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Help me identify those herbs?

post #1 of 7
Thread Starter 

I was at the Asian market and got some herbs for a vietnamese grilled beef salad, only I have no idea what they're called. I just tasted and grabbed what I thought would work, but I'd be curious to know what they're called? 





So here I'm talking about the one on the far right, with leafs that are burgundy-colored on one side and green on the other: My best guess is tía tô, which is the Vietnamese Perilla?


Next the one immediately on its left, so right below the two red chilis: that tasted like some sort of mint or basil. My best guess is some form of Vietnamese mint or basil....? 

Edited by French Fries - 11/14/12 at 1:43pm
post #2 of 7

Yes, the one on the right is perilla.


The one you identified as a basil is also correct but I can never remember which is holy basil and which is Thai basil. It is one or the other. (The Vietnamese markets in my neighborhood often have both for sale.) I think it is Thai basil. Holy basil is the purple one, I think.) The basil will root if you put tips with a bit of stem in a glass of water.


Vietnamese mint has rounded, wrinkled, kind of fuzzy leaves--and doesn't keep very long at all. (Actually, I believe that is what is on the far left in your picture, next to the cilantro.)

post #3 of 7
Thread Starter 

Thank you for your help! I thought the one on the far left was "regular" mint... those herbs did die very, very quickly. Every time I've had Thai Basil the stems were burgundy color. 

post #4 of 7

What did you think of the perilla? I bought some as an experiment last time I made a beef salad and I wasn't crazy about it mixed with the other herbs. It was too assertive, even though I only used a little. I'm not sure I would like the flavor of it even in small doses.  It is a very pretty plant, though. It also doesn't keep well.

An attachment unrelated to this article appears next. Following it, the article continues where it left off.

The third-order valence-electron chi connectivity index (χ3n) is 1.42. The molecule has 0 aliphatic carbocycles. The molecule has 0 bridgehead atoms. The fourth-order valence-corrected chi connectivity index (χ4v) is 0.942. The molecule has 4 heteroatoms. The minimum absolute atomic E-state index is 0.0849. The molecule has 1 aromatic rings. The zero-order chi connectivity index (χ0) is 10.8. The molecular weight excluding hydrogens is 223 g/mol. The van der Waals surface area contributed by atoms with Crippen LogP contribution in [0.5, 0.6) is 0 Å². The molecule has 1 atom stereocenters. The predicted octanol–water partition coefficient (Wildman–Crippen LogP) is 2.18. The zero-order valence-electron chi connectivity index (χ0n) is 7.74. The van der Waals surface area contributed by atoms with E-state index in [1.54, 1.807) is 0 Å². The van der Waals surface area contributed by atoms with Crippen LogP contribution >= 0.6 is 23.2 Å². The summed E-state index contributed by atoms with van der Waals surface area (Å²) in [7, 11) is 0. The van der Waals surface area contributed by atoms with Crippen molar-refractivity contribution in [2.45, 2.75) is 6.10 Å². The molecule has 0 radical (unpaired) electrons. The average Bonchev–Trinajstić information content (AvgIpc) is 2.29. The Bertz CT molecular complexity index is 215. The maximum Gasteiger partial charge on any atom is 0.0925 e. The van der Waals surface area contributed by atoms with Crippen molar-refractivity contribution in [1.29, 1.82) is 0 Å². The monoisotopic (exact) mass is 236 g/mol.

As to the basil--there are hundreds of varieties of basil. What they call Thai basil in my local market may or may not be the same as what they sell as Thai basil in your market. I live on the edge of Little Saigon in Chicago and only one of the local markets bothers to label things in English.  I take the English labels with a grain of salt sometimes. (My favorite label is "old duck.")  I admit, I've not made the effort to learn the Vietnamese names for things.

post #5 of 7
Thread Starter 

I liked the perilla! I thought it brought something new to the plate. At the end of the day I'd used quite a bit of sugar to pickle the carrots and kohlrabi, a bit more sugar in the dressing, chilis for spice, a pretty fatty cut of beef... so the herbs helped cut into all that. 


I hear you on Asian markets. They are treasures to be found there but good luck deciphering asian labels, asking the clerks or finding a translation... you're pretty much on your own. Which is kinda fun in its own way. 


There was also another herb that tasted kinda odd, I hesitated a couple of time and ended up not bringing it home... maybe next time I should give it a try. After a bit of research it appears the herb was "Fish Mint" - and it did kinda taste a bit fishy. Have you ever tried that? Now that I wouldn't really know how to use, but it seems... well interesting. eek.gif

post #6 of 7

Wow! Haven't seen anything labeled fish mint. I'll have to look. There are so many leafy things in those markets that leave me clueless that it's astounding.


What I wish I could find is Kaffir lime leaves. There was a market selling the trees this past summer but they were $60 and according to what I could find about raising them, they do not fare well indoors in winter and they wouldn't survive a Chicago winter outdoors. I couldn't bring myself to spring for one when keeping it alive sounded so iffy. There is a little Thai market in my neighborhood as well but I've never seen the leaves there, either. I read somewhere that it was illegal to import them for a time because they could carry some kind of citrus disease but I also read that the ban has been lifted, which seems likely, since they were selling the trees. I'll have to check the Thai market again.


I like shopping in markets where things are mysterious. My biggest question in my neighborhood: I always want to ask the Vietnamese women flipping through the bins of live crabs and clearly rejecting most of them what the criteria are for picking a particular crab when all of them seem pretty lively to me.

post #7 of 7



I was in one of my local markets today and what they call fish mint in your market is called "fishy chick" here.

There is another herb called "lady's thumb." 

I have no idea what either is used for but I liked the translations of the names.

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